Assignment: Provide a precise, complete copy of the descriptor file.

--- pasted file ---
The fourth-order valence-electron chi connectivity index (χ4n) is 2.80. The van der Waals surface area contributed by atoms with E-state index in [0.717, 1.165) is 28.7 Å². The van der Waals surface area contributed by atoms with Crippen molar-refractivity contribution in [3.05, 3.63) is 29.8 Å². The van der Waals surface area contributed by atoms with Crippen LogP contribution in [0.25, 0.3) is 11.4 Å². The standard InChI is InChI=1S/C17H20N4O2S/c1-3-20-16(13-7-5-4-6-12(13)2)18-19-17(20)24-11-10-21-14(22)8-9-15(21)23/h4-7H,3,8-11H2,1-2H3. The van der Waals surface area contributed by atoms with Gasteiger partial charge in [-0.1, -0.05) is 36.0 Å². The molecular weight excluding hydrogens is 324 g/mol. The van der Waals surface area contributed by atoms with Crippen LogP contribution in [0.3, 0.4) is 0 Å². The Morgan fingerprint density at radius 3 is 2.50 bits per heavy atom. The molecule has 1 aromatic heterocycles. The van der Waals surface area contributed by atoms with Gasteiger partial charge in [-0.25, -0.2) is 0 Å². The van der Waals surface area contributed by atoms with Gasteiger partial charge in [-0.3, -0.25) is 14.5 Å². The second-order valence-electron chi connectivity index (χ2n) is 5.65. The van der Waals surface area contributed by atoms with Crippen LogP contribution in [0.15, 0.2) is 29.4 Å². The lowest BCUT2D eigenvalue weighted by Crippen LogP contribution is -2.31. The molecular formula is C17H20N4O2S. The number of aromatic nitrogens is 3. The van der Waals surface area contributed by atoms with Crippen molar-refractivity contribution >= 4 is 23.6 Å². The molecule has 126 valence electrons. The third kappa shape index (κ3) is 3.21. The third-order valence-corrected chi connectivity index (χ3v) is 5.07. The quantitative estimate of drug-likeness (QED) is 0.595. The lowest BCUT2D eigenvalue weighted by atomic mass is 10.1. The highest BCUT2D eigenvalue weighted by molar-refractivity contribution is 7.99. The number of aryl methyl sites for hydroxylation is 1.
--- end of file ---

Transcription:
The fourth-order valence-electron chi connectivity index (χ4n) is 2.80. The van der Waals surface area contributed by atoms with E-state index in [0.717, 1.165) is 28.7 Å². The van der Waals surface area contributed by atoms with Crippen molar-refractivity contribution in [3.05, 3.63) is 29.8 Å². The van der Waals surface area contributed by atoms with Crippen LogP contribution in [0.25, 0.3) is 11.4 Å². The standard InChI is InChI=1S/C17H20N4O2S/c1-3-20-16(13-7-5-4-6-12(13)2)18-19-17(20)24-11-10-21-14(22)8-9-15(21)23/h4-7H,3,8-11H2,1-2H3. The van der Waals surface area contributed by atoms with Gasteiger partial charge in [-0.1, -0.05) is 36.0 Å². The molecular weight excluding hydrogens is 324 g/mol. The van der Waals surface area contributed by atoms with Crippen LogP contribution in [0.3, 0.4) is 0 Å². The Morgan fingerprint density at radius 3 is 2.50 bits per heavy atom. The molecule has 1 aromatic heterocycles. The van der Waals surface area contributed by atoms with Gasteiger partial charge in [-0.25, -0.2) is 0 Å². The van der Waals surface area contributed by atoms with Gasteiger partial charge in [-0.3, -0.25) is 14.5 Å². The second-order valence-electron chi connectivity index (χ2n) is 5.65. The van der Waals surface area contributed by atoms with Crippen LogP contribution in [0.15, 0.2) is 29.4 Å². The lowest BCUT2D eigenvalue weighted by Crippen LogP contribution is -2.31. The molecular formula is C17H20N4O2S. The number of aromatic nitrogens is 3. The van der Waals surface area contributed by atoms with Crippen molar-refractivity contribution >= 4 is 23.6 Å². The molecule has 126 valence electrons. The third kappa shape index (κ3) is 3.21. The third-order valence-corrected chi connectivity index (χ3v) is 5.07. The quantitative estimate of drug-likeness (QED) is 0.595. The lowest BCUT2D eigenvalue weighted by atomic mass is 10.1. The highest BCUT2D eigenvalue weighted by molar-refractivity contribution is 7.99. The number of aryl methyl sites for hydroxylation is 1.